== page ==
To Wake The Dead by John Dickson Carr

The writer Christopher Kent is on the verge of winning a bet – return from South Africa to London without access to his own money by a certain date. With twenty four hours in hand, he finds himself in London, outside the Royal Scarlet Hotel – and that’s when the trouble starts.

After conning his way into the breakfast room, Kent is asked to come to the room that he has pretended to be staying in by the hotel staff. On entering the room, he finds the horrific sight of a dead woman in a luggage trunk. And what is worse, he recognises the woman…

The party that were staying on that floor of the hotel come under suspicion, but there remains the question of the mysterious stranger who was disguised (?) as a hotel worker who was seen on the floor. A stranger who was also witnessed weeks before when the dead woman’s husband was also murdered…

To Wake The Dead is an interesting book from Carr. It’s the eighth Gideon Fell mystery and it’s sort of the pivot from his earlier, less popular work – only The Three Coffins has gone before that I particularly rate as classic Carr, but it’s followed by The Crooked Hinge (ugh, but I see while people like it), The Black Spectacles (one of the finest works of detective fiction EVER) and many more. Even the rubbish ones in the next few years, such as The Problem Of The Wire Cage, are entertaining reads. So which does this resemble most – the earlier work or the later?

The earlier work, unfortunately. It actually starts off as a bit of a caper, resembling The Punch and Judy Mystery written under Carr’s Carter Dickson pseudonym. But it rapidly becomes clear to the authorities that Kent is innocent and was there by coincidence, so he basically becomes Fell’s “sidekick” for this story. And, as is the way, naturally finds his one true love along the way.

There’s no impossibility here, just some bizarre occurrences that seem to make no sense until the explanation is given. Fell, naturally, knows much more that he’s letting on and keeps his cards close to his chest for no particular reason at all. I find myself wondering about Fell and his popularity as he often just seems slightly unpleasant, except when he’s instructing his sidekick on the art of love or making exclamations that nobody would ever say. I do much prefer Merrivale, as even when he’s at his most extreme, he’s still and endearing character.

Plot-wise, there’s a great plot hiding in this one, but it gets a little lost under a deluge of conversations and floor-plan mechanics, and is handicapped with part of the resolution which, while being clued, still feels rather ridiculous. And not in a “he’s got no CENSORED” ridiculous… That aspect is unfortunately necessary for the rest to make sense, and I can almost feel Carr trying to work round doing what he did, but coming up with nothing better…

So, not bad, but nowhere close to Carr’s finest work. Worth A Look, but don’t get your hopes up too much…

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9 comments

  1. Yeah, I’d say we more or less agree here; I think the cleverness of how the various workings play out is something I enjoy more than you, but it does become rather talky come the end and starts to drag…something I didn’t mind because I was anticipating a particular streak of genius in the final moments to tie it all up (i think the same thing you hint at above) and it never results. But the puzzle back-and-forth always goes over eell with me.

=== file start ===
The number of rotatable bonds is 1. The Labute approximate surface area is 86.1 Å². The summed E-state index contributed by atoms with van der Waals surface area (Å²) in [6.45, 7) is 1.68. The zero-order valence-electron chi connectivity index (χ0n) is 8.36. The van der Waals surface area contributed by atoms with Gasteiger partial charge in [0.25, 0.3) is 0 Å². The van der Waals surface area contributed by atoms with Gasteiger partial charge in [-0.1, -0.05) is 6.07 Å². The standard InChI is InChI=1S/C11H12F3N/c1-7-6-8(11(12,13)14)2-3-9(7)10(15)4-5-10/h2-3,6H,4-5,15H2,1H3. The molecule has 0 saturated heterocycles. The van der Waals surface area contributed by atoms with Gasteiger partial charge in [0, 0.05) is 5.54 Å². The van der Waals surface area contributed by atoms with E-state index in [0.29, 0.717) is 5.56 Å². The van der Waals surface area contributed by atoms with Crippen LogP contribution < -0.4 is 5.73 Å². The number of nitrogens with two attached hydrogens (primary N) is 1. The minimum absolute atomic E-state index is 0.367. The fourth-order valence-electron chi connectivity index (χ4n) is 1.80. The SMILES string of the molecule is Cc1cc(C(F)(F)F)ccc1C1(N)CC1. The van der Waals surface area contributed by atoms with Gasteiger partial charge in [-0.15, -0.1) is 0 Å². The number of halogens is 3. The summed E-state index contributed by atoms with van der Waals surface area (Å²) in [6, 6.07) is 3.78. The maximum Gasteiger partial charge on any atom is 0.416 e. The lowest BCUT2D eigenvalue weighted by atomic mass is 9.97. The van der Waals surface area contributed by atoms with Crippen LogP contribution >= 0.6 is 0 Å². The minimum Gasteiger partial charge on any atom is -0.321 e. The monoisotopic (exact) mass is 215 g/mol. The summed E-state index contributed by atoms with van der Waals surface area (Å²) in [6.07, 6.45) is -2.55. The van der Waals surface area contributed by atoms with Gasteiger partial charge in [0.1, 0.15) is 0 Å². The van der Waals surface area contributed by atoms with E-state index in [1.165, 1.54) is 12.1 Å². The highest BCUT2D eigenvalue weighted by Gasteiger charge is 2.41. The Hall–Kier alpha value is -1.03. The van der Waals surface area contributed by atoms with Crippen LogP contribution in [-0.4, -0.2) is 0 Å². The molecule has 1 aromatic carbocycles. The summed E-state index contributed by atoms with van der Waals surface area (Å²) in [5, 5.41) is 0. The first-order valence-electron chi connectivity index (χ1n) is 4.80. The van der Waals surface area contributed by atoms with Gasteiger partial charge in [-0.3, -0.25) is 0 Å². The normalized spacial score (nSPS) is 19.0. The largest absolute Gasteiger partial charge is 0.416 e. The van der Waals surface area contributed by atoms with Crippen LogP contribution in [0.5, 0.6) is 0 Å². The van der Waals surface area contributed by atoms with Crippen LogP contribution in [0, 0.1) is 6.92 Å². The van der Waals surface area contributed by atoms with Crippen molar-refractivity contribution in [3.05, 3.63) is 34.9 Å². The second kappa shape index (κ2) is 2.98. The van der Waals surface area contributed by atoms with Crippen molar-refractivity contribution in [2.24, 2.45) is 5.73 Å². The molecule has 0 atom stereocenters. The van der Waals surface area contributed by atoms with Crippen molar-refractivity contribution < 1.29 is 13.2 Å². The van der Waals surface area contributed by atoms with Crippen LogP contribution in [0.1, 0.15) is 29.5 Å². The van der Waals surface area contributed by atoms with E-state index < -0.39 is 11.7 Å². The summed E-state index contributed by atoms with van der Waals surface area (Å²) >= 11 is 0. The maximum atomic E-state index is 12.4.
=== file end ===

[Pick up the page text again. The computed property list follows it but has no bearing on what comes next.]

I have The Problem of the Wire Cage as my next-but-one Carr, and am very eager to see how it turns out, given your dislike of that one… 🙂

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    • I saw The Problem of the Wire Cage referred to recently as one of Carr’s best and was startled, because I (re)read it a few weeks ago and thought it wasn’t up to much: genial enough, but massively farfetched. So I’m relieved by Puzzle Doc’s dismissal of it (I’m not the only one!) and will be interested to read your own views, JJ.

      I remember enjoying To Wake The Dead back in the day, but that may just have been because of its sterling setup. Another one I should reread sometime soon. Thanks for the reminder, PD.

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  2. This is one of those where the set up is really compelling, but then it doesn’t really turn into much. The scene where Kent is led from the hotel restaurant to the room is so uncomfortable and leads, in the early chapters, to that sense of jeopardy Carr did so well in The Problem of the Wire Cage and The Emperor’s Snuff Box. But, yeah, then that just kind of stops, which is an unfortunate squandering of a promising plot device.

    I wouldn’t say that the story sags in the middle – at least not in the sense of The White Priory Murders or The Ten Teacups – but Carr does take his foot of the gas. The ending isn’t my favorite, but all the threads turn out to be nicely woven together, similar to Death Watch or The Mad Hatter Mystery.

    I think you summarized it nicely – worth a look, but not Carr’s best.

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    • The problem is that Carr struggles to come up with a good explanation of the mysterious hotel worker. There’s a good idea there but it needed more work to explain… um… part of the second murder, without resorting to some nonsense that undermines the cleverness of the whole thing.

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